# Cave of Python

»»» Linear Regression with Scikit-Learn

## Linear Regression with Scikit-Learn

Regression basically means fitting lines to curves. We can also fit surfaces to higher-dimensional data.

By doing this, we end up with a simplified model of our data. This can be useful for making predictions about future data, or for discerning the mathematical laws that govern how the data was generated.

In this post we’ll take a look at linear regression; the business of fitting a straight line to some data points.

First let’s plot some data.

I poured some hot water in an open-topped cylindrical jug — actually it was from a French press for making coffee — and measured the temperature at regular intervals. This turns out to follow a surprisingly simple law.

First let’s plot it with some Python code.

Note that to plot data in a dataframe, we can supply the dataframe with the data parameter and then supply the names of the columns to plot where we’d otherwise supply x and y series.

``````import pandas as pd
import matplotlib.pyplot as plt

fig, ax = plt.subplots()

fig.suptitle("Cooling of a Jug of Water")
ax.set_xlabel("Time (seconds)")
ax.set_ylabel("Temperature (°C)")

ax.plot('minute', 'temperature', data=df)

plt.show()``````

This clearly isn’t a straight line. The situation improves if we take the reciprocal of temperature though.

``````import pandas as pd
import matplotlib.pyplot as plt

fig, ax = plt.subplots()

fig.suptitle("Cooling of a Jug of Water")
ax.set_xlabel("Time (seconds)")
ax.set_ylabel("Temperature (°C)")

df['temperature'] = 1/df['temperature']

ax.plot('minute', 'temperature', data=df)

plt.show()``````

If we also square the temperature, we actually get a straight line. Cooling here seems to follow an inverse square law. I, for one, am surprised.

``````import pandas as pd
import matplotlib.pyplot as plt

fig, ax = plt.subplots()

fig.suptitle("Cooling of a Jug of Water")
ax.set_xlabel("Time (seconds)")
ax.set_ylabel("Temperature (°C)")

df['temperature'] = 1/df['temperature']**2

ax.plot('minute', 'temperature', data=df)

plt.show()``````

Now let’s use linear regression to find a line of best fit.

``````import pandas as pd
import matplotlib.pyplot as plt
from sklearn.linear_model import LinearRegression

X = df['minute'].values.reshape(-1, 1)
y = 1.0/df['temperature']**2

model = LinearRegression()
model.fit(X, y)

y_predicted = model.predict(X)

fig, ax = plt.subplots()

fig.suptitle("Cooling of a Jug of Water")
ax.set_xlabel("Time (seconds)")
ax.set_ylabel("Temperature (°C)")

ax.plot(X, y, '--', color='green')
ax.plot(X, y_predicted, color='#FF000088')

plt.show()`````` Time (minutes) vs. squared reciprocal of temperature (C) for a jug of water, plus line of best fit.

Let’s examine the code line by line.

• 1-3: import Pandas, Matplotlib and sci-kit learn. You may need to install the latter with pip install scikit-learn.
• 5-7: Load the data and then form the X and y variables that we’re going to run the model on.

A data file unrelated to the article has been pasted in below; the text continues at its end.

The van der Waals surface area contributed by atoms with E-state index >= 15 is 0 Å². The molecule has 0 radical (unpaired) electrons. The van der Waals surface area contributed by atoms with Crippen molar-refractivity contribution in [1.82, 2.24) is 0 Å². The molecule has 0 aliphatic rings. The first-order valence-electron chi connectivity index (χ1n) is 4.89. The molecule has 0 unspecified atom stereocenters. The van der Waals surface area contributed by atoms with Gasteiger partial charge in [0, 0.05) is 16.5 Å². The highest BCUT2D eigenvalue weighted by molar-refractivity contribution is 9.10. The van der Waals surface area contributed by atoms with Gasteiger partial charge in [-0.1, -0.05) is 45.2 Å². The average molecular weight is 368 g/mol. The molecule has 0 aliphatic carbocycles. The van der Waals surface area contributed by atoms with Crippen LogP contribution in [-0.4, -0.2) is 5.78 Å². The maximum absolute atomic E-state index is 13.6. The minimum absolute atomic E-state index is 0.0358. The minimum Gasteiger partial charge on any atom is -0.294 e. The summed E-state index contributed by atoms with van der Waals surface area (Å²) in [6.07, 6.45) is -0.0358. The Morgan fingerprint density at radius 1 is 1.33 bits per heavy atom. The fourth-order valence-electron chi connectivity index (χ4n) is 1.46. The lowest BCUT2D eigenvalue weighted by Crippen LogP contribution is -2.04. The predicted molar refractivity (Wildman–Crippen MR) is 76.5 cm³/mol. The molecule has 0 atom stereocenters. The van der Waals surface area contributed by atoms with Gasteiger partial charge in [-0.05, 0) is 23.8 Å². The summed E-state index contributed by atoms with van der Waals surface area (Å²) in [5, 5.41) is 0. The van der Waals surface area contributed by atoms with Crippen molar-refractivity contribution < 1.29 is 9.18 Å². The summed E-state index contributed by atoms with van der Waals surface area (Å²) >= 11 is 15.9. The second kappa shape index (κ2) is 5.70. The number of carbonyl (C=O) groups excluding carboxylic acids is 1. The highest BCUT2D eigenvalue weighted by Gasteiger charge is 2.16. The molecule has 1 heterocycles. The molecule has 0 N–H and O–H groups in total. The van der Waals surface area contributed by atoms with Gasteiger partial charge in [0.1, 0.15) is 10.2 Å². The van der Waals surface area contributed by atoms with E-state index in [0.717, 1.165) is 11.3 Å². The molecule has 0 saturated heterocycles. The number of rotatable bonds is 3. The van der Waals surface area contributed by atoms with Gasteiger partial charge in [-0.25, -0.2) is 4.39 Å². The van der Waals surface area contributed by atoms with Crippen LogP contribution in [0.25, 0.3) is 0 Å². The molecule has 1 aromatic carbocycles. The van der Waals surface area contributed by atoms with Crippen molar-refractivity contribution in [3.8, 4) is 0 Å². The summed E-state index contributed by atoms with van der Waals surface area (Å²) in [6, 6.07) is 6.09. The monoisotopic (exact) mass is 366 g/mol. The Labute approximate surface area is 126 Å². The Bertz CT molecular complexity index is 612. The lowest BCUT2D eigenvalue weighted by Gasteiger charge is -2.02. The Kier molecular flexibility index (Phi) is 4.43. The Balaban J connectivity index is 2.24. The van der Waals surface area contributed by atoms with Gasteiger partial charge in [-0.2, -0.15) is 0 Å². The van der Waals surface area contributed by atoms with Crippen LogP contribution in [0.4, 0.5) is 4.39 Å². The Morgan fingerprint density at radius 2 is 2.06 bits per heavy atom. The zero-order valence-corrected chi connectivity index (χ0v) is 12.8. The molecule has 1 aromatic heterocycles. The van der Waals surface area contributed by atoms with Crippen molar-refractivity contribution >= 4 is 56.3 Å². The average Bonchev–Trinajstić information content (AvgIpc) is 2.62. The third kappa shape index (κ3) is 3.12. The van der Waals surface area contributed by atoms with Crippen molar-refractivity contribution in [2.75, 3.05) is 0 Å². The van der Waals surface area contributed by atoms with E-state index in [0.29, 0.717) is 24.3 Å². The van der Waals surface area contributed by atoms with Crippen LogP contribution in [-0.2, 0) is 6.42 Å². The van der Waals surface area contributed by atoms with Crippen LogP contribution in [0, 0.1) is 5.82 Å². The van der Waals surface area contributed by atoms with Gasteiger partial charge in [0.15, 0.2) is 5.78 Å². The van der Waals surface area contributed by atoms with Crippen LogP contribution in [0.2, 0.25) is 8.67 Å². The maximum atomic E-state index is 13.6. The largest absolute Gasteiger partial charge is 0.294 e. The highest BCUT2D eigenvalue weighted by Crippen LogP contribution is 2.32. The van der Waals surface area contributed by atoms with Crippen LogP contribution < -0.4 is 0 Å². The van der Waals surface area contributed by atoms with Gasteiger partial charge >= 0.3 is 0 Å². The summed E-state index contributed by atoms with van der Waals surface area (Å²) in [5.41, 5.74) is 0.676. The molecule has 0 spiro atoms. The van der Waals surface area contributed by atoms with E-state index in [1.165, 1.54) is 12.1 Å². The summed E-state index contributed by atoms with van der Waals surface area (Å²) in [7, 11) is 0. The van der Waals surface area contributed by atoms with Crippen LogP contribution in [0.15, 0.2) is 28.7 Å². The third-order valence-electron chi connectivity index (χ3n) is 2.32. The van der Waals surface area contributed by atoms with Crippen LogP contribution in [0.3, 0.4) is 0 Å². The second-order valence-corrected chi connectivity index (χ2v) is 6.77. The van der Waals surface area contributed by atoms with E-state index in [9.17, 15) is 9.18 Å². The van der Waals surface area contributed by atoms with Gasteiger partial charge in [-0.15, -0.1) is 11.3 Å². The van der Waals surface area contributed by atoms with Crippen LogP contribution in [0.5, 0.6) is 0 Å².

While y is just a data series of the inverse square of the temperatures, X requires a bit of explanation.

Regression can be performed for multiple X values, so scikit-learn expects a list for every data sample. But we only have one x-value for every data sample. Even so, we must create a list, so we end up with a matrix (2D array) with a single column.

To accomplish this we use reshape. The first argument, -1, says “use however many rows are necessary”. The second argument, 1, says “we want one column in the 2D array”.

We then use an uppercase letter for X, to indicate that it’s a matrix, not a simple 1D array.
• 9-10: create a linear regression model and fit it to the data.
• 12: We can now get predictions from the model. In this case we’ve already fed it all the data we have, so I’ll simply get it to predict the y-value for all the existing x-values.
• 14 onwards: plot the original data and the predictions.

You can see the “predicted” values match the actual values so closely that we can barely distinguish the two plots.

#### Making Predictions

This is all very well, but how can we use this to make predictions about future temperatures? What does this model predict the temperature of the water would be at 120 minutes?

We can easily get a prediction from the model using our line of best fit. Then, since we obtained X from our temperatures measurements by taking the inverse square of temperature, we need to take the inverse square root of this value to get back to an actual temperature.

Note that taking the square root of a number is the same as raising it to the power of 0.5.

``````import pandas as pd
import matplotlib.pyplot as plt
from sklearn.linear_model import LinearRegression

X = df['minute'].values.reshape(-1, 1)
y = 1.0/df['temperature']**2

model = LinearRegression()
model.fit(X, y)

y_predicted = model.predict([])

predicted_temperature = 1.0/y_predicted**0.5

print(predicted_temperature)``````
``[29.02447672]``

Our model predicts the temperature of the water will be 29 °C after 120 minutes, which doesn’t seem unreasonable. In the next post we’ll take a look at how to assess the accuracy of linear regression models more systematically.

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